Henry VI, Volumen2

Simon and Schuster, 1988 - 125 páginas
(in full Henry VI, Part 1; Henry VI, Part 2; and Henry VI, Part 3) Three-part history play by William Shakespeare, performed in 1589-92. Part 1 was published in the First Folio of 1623; Part 2 appeared in quarto in 1594 and was printed from revised fair copies in the First Folio; and Part 3 appeared in quarto in 1595 and was printed from revised fair copies in the First Folio. The second and third parts of Henry VI were originally performed as The Contention, a two-part chronicle dramatizing the events of the so-called War of the Roses, the struggle between the York and Lancaster families for the English throne. In Part 2 the power struggle swirls around the ineffective King Henry VI, until gradually the Duke of York emerges as contender for the throne. The high moments of Part 3 include the murder of the Duke of York by the Lancastrians and, in the final scene, the murder of King Henry by Richard, York's son and the future Richard III. Part 1, about the early part of the reign of Henry VI, concerns events preceding the opening of Part 2; whether it was a first effort at a historical play, written before The Contention, or a supplement to it that was written subsequently, it is less inspired. With this first sequence of history plays (ending with Richard III), Shakespeare's initial patriotic celebration of English valor against the French was soon superseded by a mature, disillusioned understanding of the world of politics, culminating in the devastating portrayal of Richard III.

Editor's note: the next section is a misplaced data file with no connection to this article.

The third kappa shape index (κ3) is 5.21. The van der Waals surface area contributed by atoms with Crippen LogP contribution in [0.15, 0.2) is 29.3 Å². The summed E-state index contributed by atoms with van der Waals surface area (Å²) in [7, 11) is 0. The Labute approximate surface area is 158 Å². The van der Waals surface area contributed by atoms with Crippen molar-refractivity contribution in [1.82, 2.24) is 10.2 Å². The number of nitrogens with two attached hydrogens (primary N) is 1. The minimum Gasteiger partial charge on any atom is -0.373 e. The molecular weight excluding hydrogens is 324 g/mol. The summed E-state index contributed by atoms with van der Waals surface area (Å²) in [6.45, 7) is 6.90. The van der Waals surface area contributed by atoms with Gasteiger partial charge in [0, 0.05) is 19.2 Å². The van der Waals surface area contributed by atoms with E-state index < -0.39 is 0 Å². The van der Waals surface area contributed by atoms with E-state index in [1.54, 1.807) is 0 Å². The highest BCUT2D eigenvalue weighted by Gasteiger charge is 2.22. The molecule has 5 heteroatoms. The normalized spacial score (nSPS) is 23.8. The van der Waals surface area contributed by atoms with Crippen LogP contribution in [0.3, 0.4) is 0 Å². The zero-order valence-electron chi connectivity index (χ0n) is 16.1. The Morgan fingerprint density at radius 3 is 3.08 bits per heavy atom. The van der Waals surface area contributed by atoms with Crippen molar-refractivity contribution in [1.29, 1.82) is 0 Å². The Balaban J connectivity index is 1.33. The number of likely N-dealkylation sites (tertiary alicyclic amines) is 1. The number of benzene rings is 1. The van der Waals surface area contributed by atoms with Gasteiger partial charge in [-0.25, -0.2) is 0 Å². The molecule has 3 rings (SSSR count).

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The Folger Shakespeare Library in Washington, D.C., is home to the world's largest collection of Shakespeare's printed works, and a magnet for Shakespeare scholars from around the globe. In addition to exhibitions open to the public throughout the year, the Folger offers a full calendar of performances and programs. For more information, visit www.folger.edu.Barbara A. Mowat is Director of Academic Programs at the Folger Shakespeare Library, Editor of Shakespeare Quarterly, Chair of the Folger Institute, and author of The Dramaturgy of Shakespeare's Romances and of essays on Shakespeare's plays and on the editing of the plays.Paul Werstine is Professor of English at King's College and the Graduate School of the University of Western Ontario, Canada. He is the author of many papers and articles on the printing and editing of Shakespeare's plays and was Associate Editor of the annual Medieval and Renaissance Drama in England from 1980 to 1989.

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